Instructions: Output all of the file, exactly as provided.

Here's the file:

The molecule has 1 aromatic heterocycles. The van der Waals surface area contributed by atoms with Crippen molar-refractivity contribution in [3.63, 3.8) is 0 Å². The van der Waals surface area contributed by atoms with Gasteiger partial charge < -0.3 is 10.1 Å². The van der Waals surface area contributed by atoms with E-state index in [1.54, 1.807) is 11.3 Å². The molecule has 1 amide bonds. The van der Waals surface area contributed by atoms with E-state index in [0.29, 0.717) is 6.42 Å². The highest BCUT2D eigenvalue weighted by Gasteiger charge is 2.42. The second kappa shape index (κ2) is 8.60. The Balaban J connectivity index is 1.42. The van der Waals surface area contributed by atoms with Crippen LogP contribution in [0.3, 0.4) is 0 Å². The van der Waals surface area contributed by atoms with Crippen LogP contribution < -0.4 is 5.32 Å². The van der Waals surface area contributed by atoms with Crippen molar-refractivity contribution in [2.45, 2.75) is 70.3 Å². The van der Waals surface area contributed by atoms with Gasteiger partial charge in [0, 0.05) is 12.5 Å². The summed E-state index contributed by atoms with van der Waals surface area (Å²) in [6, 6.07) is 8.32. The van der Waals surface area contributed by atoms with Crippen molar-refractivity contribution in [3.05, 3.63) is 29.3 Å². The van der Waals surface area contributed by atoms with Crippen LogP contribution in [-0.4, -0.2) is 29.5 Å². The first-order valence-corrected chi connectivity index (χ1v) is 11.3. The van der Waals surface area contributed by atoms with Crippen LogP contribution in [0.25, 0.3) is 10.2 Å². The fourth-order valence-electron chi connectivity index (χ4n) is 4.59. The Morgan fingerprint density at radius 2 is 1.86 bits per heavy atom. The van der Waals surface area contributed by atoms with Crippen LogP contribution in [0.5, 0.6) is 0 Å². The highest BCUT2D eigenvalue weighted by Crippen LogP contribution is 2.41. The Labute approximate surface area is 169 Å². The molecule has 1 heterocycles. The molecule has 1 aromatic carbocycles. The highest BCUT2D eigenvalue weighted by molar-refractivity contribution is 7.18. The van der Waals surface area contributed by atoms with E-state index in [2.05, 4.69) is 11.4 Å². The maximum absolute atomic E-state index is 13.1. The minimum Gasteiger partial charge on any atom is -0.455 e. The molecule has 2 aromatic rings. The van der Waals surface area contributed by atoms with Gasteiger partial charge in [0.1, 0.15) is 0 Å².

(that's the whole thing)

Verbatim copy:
The molecule has 1 aromatic heterocycles. The van der Waals surface area contributed by atoms with Crippen molar-refractivity contribution in [3.63, 3.8) is 0 Å². The van der Waals surface area contributed by atoms with Gasteiger partial charge < -0.3 is 10.1 Å². The van der Waals surface area contributed by atoms with E-state index in [1.54, 1.807) is 11.3 Å². The molecule has 1 amide bonds. The van der Waals surface area contributed by atoms with E-state index in [0.29, 0.717) is 6.42 Å². The highest BCUT2D eigenvalue weighted by Gasteiger charge is 2.42. The second kappa shape index (κ2) is 8.60. The Balaban J connectivity index is 1.42. The van der Waals surface area contributed by atoms with Crippen LogP contribution in [0.3, 0.4) is 0 Å². The van der Waals surface area contributed by atoms with Crippen LogP contribution < -0.4 is 5.32 Å². The van der Waals surface area contributed by atoms with Crippen molar-refractivity contribution in [2.45, 2.75) is 70.3 Å². The van der Waals surface area contributed by atoms with Gasteiger partial charge in [0, 0.05) is 12.5 Å². The summed E-state index contributed by atoms with van der Waals surface area (Å²) in [6, 6.07) is 8.32. The van der Waals surface area contributed by atoms with Crippen molar-refractivity contribution in [3.05, 3.63) is 29.3 Å². The van der Waals surface area contributed by atoms with Crippen LogP contribution in [-0.4, -0.2) is 29.5 Å². The first-order valence-corrected chi connectivity index (χ1v) is 11.3. The van der Waals surface area contributed by atoms with Crippen LogP contribution in [0.25, 0.3) is 10.2 Å². The fourth-order valence-electron chi connectivity index (χ4n) is 4.59. The Morgan fingerprint density at radius 2 is 1.86 bits per heavy atom. The van der Waals surface area contributed by atoms with Crippen LogP contribution in [0.5, 0.6) is 0 Å². The highest BCUT2D eigenvalue weighted by Crippen LogP contribution is 2.41. The Labute approximate surface area is 169 Å². The molecule has 1 heterocycles. The molecule has 1 aromatic carbocycles. The highest BCUT2D eigenvalue weighted by molar-refractivity contribution is 7.18. The van der Waals surface area contributed by atoms with E-state index in [2.05, 4.69) is 11.4 Å². The maximum absolute atomic E-state index is 13.1. The minimum Gasteiger partial charge on any atom is -0.455 e. The molecule has 2 aromatic rings. The van der Waals surface area contributed by atoms with Gasteiger partial charge in [0.1, 0.15) is 0 Å².